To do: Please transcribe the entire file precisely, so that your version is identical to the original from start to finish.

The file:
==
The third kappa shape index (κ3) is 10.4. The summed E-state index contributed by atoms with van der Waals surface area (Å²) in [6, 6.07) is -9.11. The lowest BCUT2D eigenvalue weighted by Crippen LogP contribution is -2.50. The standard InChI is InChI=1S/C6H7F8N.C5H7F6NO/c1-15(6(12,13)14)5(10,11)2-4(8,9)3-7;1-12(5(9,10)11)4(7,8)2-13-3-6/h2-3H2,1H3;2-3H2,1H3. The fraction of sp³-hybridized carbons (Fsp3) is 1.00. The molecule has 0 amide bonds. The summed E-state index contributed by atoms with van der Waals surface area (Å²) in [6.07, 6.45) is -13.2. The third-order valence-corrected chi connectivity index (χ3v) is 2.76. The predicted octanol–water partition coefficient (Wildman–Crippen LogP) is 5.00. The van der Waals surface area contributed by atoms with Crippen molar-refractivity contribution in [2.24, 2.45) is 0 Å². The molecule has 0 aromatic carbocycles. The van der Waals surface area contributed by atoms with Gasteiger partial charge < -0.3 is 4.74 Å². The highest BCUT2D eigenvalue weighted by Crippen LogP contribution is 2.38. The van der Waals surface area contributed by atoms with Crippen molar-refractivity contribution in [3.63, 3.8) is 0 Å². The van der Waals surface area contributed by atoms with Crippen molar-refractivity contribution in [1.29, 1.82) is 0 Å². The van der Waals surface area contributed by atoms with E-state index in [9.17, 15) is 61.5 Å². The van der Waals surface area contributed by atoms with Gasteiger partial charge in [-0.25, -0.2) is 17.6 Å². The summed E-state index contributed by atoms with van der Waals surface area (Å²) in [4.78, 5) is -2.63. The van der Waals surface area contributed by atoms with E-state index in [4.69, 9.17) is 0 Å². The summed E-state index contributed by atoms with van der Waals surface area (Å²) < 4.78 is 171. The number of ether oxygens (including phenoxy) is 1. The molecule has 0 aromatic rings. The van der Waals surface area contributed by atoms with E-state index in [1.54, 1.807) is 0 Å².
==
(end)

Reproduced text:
The third kappa shape index (κ3) is 10.4. The summed E-state index contributed by atoms with van der Waals surface area (Å²) in [6, 6.07) is -9.11. The lowest BCUT2D eigenvalue weighted by Crippen LogP contribution is -2.50. The standard InChI is InChI=1S/C6H7F8N.C5H7F6NO/c1-15(6(12,13)14)5(10,11)2-4(8,9)3-7;1-12(5(9,10)11)4(7,8)2-13-3-6/h2-3H2,1H3;2-3H2,1H3. The fraction of sp³-hybridized carbons (Fsp3) is 1.00. The molecule has 0 amide bonds. The summed E-state index contributed by atoms with van der Waals surface area (Å²) in [6.07, 6.45) is -13.2. The third-order valence-corrected chi connectivity index (χ3v) is 2.76. The predicted octanol–water partition coefficient (Wildman–Crippen LogP) is 5.00. The van der Waals surface area contributed by atoms with Crippen molar-refractivity contribution in [2.24, 2.45) is 0 Å². The molecule has 0 aromatic carbocycles. The van der Waals surface area contributed by atoms with Gasteiger partial charge < -0.3 is 4.74 Å². The highest BCUT2D eigenvalue weighted by Crippen LogP contribution is 2.38. The van der Waals surface area contributed by atoms with Crippen molar-refractivity contribution in [3.63, 3.8) is 0 Å². The van der Waals surface area contributed by atoms with Crippen molar-refractivity contribution in [1.29, 1.82) is 0 Å². The van der Waals surface area contributed by atoms with E-state index in [9.17, 15) is 61.5 Å². The van der Waals surface area contributed by atoms with Gasteiger partial charge in [-0.25, -0.2) is 17.6 Å². The summed E-state index contributed by atoms with van der Waals surface area (Å²) in [4.78, 5) is -2.63. The van der Waals surface area contributed by atoms with E-state index in [4.69, 9.17) is 0 Å². The summed E-state index contributed by atoms with van der Waals surface area (Å²) < 4.78 is 171. The number of ether oxygens (including phenoxy) is 1. The molecule has 0 aromatic rings. The van der Waals surface area contributed by atoms with E-state index in [1.54, 1.807) is 0 Å².